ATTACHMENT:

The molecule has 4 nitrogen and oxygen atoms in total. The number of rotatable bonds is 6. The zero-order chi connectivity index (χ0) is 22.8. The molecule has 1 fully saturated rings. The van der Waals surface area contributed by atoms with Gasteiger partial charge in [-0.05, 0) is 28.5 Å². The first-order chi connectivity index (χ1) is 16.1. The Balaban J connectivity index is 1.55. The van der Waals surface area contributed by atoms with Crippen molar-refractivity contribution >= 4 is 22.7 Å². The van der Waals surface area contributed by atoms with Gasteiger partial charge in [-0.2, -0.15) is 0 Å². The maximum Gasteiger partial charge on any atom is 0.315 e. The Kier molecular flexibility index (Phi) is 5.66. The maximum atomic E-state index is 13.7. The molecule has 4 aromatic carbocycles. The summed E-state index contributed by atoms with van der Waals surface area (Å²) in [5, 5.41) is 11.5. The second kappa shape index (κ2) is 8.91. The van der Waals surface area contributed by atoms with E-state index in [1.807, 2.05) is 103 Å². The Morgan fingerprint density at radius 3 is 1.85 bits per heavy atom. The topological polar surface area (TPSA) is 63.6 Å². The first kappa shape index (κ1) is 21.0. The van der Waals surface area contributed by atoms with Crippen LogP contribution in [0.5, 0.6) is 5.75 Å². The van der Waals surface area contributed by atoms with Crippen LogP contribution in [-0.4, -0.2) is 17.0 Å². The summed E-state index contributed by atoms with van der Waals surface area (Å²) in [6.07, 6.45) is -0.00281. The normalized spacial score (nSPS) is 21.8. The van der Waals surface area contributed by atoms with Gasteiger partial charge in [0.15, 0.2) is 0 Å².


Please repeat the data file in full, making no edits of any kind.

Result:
The molecule has 4 nitrogen and oxygen atoms in total. The number of rotatable bonds is 6. The zero-order chi connectivity index (χ0) is 22.8. The molecule has 1 fully saturated rings. The van der Waals surface area contributed by atoms with Gasteiger partial charge in [-0.05, 0) is 28.5 Å². The first-order chi connectivity index (χ1) is 16.1. The Balaban J connectivity index is 1.55. The van der Waals surface area contributed by atoms with Crippen molar-refractivity contribution >= 4 is 22.7 Å². The van der Waals surface area contributed by atoms with Gasteiger partial charge in [-0.2, -0.15) is 0 Å². The maximum Gasteiger partial charge on any atom is 0.315 e. The Kier molecular flexibility index (Phi) is 5.66. The maximum atomic E-state index is 13.7. The molecule has 4 aromatic carbocycles. The summed E-state index contributed by atoms with van der Waals surface area (Å²) in [5, 5.41) is 11.5. The second kappa shape index (κ2) is 8.91. The van der Waals surface area contributed by atoms with E-state index in [1.807, 2.05) is 103 Å². The Morgan fingerprint density at radius 3 is 1.85 bits per heavy atom. The topological polar surface area (TPSA) is 63.6 Å². The first kappa shape index (κ1) is 21.0. The van der Waals surface area contributed by atoms with Crippen LogP contribution in [0.5, 0.6) is 5.75 Å². The van der Waals surface area contributed by atoms with Crippen LogP contribution in [-0.4, -0.2) is 17.0 Å². The summed E-state index contributed by atoms with van der Waals surface area (Å²) in [6.07, 6.45) is -0.00281. The normalized spacial score (nSPS) is 21.8. The van der Waals surface area contributed by atoms with Gasteiger partial charge in [0.15, 0.2) is 0 Å².